After 20 years of working together, Susan and her publisher parted ways. Little, Brown and Company had been successful with her cookbooks and weren’t open to trying anything different. Susan longed to create a book in the style of her handwritten diaries. Leaving Little Brown gave her the opportunity to “Branch out” and self-publish. She was ready to come from her center in every area of her life.
“Making a book is like making a Christmas present. You want it to be wonderful. Now I could write what I liked. I could use the paper I wanted to use. I could give it a ribbon bookmark. Starting my own company, Spring Street Publishing, gave me all of those options.”
The Fairy Tale Girl came out in 2015 and Susan went on to publish its sequel the following year. She wrote Martha’s Vineyard Isle of Dreams to help others transcend loss and believe in themselves. “It was about finding your heart, finding your passion, and finding what you are meant to do in life.” Hope lives in its pages.
In 2022 Susan’s publishing company launched, Distilled Genius: A Collection of Life-Changing Quotations. This is not just any quote book, but a forty-year collection of quotes from Susan's lifelong search for deeper meaning, joy, and fulfillment in life. It’s the ideal fuel for anyone’s dream.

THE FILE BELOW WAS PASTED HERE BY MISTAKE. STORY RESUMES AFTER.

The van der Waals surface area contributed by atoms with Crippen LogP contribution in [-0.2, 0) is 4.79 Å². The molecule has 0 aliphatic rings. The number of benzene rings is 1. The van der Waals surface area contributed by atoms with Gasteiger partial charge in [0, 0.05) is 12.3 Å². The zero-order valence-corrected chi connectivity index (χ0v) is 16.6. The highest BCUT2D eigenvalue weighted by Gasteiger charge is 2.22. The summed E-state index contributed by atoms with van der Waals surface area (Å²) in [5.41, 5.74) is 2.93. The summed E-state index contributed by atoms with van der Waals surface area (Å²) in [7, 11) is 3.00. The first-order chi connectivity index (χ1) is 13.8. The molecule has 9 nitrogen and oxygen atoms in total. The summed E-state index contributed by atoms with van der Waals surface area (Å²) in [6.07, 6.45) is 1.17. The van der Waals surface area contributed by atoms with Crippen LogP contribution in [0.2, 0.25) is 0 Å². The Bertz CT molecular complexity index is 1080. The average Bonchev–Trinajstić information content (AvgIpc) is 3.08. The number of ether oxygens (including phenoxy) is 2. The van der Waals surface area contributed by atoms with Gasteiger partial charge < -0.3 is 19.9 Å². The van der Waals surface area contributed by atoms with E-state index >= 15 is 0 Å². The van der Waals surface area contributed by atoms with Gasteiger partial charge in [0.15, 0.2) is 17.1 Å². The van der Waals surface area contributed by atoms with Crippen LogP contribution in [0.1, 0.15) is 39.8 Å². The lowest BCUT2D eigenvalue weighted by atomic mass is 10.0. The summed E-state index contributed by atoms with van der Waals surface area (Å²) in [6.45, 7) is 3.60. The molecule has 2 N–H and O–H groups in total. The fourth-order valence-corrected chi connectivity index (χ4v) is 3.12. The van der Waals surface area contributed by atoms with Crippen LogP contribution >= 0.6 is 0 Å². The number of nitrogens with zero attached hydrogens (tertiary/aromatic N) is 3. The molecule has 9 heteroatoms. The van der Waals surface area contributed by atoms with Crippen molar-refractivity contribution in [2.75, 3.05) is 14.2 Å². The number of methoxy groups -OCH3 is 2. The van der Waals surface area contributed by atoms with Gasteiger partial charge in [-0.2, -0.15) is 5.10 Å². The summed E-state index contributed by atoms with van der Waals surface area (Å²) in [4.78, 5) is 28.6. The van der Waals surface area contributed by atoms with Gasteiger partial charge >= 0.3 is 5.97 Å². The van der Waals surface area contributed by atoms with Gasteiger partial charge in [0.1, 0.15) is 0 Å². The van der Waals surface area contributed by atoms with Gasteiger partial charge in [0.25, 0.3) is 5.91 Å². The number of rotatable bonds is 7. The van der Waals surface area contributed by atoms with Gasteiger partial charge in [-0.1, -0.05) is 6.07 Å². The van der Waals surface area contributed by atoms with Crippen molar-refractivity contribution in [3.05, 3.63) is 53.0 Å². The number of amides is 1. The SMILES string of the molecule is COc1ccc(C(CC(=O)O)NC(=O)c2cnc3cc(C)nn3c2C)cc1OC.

Susan Branch never had a concrete vision of where her artistry would take her. Her career was a byproduct of living from her center. When she found her heart, her life’s work found her. Her best marketing has always been through word of mouth. In fact, that’s how her books were brought to the attention of a Hollywood screenwriter. A script for her memoirs is now being shopped under an exclusive deal. If the world-weary are lucky the screenplay will soon be made into a movie or television series. Susan’s sphere is the perfect antidote for the harshness of life.
Go. Be. Love. The world needs you. – Susan Branch
Text and artwork © Sue Shanahan